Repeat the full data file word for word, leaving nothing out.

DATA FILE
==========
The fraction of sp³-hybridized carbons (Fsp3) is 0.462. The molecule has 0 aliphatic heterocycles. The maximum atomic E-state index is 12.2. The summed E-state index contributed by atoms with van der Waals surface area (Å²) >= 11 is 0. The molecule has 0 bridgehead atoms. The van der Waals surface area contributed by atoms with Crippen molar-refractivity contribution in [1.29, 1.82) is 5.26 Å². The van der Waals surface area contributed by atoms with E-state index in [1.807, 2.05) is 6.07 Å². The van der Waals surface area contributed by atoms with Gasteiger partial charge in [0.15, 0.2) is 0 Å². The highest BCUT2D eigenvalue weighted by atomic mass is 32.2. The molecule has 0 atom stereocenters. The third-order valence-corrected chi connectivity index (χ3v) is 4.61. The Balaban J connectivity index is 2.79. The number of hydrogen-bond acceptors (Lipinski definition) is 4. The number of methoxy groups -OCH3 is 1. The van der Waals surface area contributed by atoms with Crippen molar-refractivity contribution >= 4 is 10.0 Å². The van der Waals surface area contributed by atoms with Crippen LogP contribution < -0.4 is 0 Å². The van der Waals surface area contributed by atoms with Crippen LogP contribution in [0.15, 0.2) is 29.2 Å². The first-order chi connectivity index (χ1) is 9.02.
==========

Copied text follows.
The fraction of sp³-hybridized carbons (Fsp3) is 0.462. The molecule has 0 aliphatic heterocycles. The maximum atomic E-state index is 12.2. The summed E-state index contributed by atoms with van der Waals surface area (Å²) >= 11 is 0. The molecule has 0 bridgehead atoms. The van der Waals surface area contributed by atoms with Crippen molar-refractivity contribution in [1.29, 1.82) is 5.26 Å². The van der Waals surface area contributed by atoms with E-state index in [1.807, 2.05) is 6.07 Å². The van der Waals surface area contributed by atoms with Gasteiger partial charge in [0.15, 0.2) is 0 Å². The highest BCUT2D eigenvalue weighted by atomic mass is 32.2. The molecule has 0 atom stereocenters. The third-order valence-corrected chi connectivity index (χ3v) is 4.61. The Balaban J connectivity index is 2.79. The number of hydrogen-bond acceptors (Lipinski definition) is 4. The number of methoxy groups -OCH3 is 1. The van der Waals surface area contributed by atoms with Crippen molar-refractivity contribution >= 4 is 10.0 Å². The van der Waals surface area contributed by atoms with Crippen LogP contribution < -0.4 is 0 Å². The van der Waals surface area contributed by atoms with Crippen LogP contribution in [0.15, 0.2) is 29.2 Å². The first-order chi connectivity index (χ1) is 9.02.